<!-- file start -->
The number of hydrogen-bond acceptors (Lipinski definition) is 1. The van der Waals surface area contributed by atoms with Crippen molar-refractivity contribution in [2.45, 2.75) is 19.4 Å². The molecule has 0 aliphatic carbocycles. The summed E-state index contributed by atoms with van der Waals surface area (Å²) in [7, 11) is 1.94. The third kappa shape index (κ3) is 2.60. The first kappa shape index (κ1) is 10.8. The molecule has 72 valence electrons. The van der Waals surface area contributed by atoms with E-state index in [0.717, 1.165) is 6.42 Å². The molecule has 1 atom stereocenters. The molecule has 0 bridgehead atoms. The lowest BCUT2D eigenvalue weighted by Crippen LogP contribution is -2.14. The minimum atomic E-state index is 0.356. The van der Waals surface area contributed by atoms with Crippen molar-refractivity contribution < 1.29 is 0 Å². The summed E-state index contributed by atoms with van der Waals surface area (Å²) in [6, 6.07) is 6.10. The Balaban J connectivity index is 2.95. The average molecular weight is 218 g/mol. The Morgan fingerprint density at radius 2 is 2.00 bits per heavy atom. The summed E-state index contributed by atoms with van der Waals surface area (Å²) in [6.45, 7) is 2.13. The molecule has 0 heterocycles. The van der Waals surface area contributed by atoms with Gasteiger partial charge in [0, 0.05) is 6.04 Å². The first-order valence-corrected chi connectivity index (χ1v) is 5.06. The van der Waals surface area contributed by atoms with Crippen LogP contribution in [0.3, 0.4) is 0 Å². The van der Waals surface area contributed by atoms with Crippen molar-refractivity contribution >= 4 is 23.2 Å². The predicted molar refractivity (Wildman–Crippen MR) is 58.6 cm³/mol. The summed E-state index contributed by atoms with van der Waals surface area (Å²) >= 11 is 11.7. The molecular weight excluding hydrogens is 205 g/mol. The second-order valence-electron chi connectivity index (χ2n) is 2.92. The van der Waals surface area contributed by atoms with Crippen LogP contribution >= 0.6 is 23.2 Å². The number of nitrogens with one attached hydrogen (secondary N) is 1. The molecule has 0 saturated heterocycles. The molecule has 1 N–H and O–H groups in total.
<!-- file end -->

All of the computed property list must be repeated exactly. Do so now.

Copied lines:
The number of hydrogen-bond acceptors (Lipinski definition) is 1. The van der Waals surface area contributed by atoms with Crippen molar-refractivity contribution in [2.45, 2.75) is 19.4 Å². The molecule has 0 aliphatic carbocycles. The summed E-state index contributed by atoms with van der Waals surface area (Å²) in [7, 11) is 1.94. The third kappa shape index (κ3) is 2.60. The first kappa shape index (κ1) is 10.8. The molecule has 72 valence electrons. The van der Waals surface area contributed by atoms with E-state index in [0.717, 1.165) is 6.42 Å². The molecule has 1 atom stereocenters. The molecule has 0 bridgehead atoms. The lowest BCUT2D eigenvalue weighted by Crippen LogP contribution is -2.14. The minimum atomic E-state index is 0.356. The van der Waals surface area contributed by atoms with Crippen molar-refractivity contribution < 1.29 is 0 Å². The summed E-state index contributed by atoms with van der Waals surface area (Å²) in [6, 6.07) is 6.10. The Balaban J connectivity index is 2.95. The average molecular weight is 218 g/mol. The Morgan fingerprint density at radius 2 is 2.00 bits per heavy atom. The summed E-state index contributed by atoms with van der Waals surface area (Å²) in [6.45, 7) is 2.13. The molecule has 0 heterocycles. The van der Waals surface area contributed by atoms with Gasteiger partial charge in [0, 0.05) is 6.04 Å². The first-order valence-corrected chi connectivity index (χ1v) is 5.06. The van der Waals surface area contributed by atoms with Crippen LogP contribution in [0.3, 0.4) is 0 Å². The van der Waals surface area contributed by atoms with Crippen molar-refractivity contribution >= 4 is 23.2 Å². The predicted molar refractivity (Wildman–Crippen MR) is 58.6 cm³/mol. The summed E-state index contributed by atoms with van der Waals surface area (Å²) >= 11 is 11.7. The molecular weight excluding hydrogens is 205 g/mol. The second-order valence-electron chi connectivity index (χ2n) is 2.92. The van der Waals surface area contributed by atoms with Crippen LogP contribution >= 0.6 is 23.2 Å². The number of nitrogens with one attached hydrogen (secondary N) is 1. The molecule has 0 saturated heterocycles. The molecule has 1 N–H and O–H groups in total.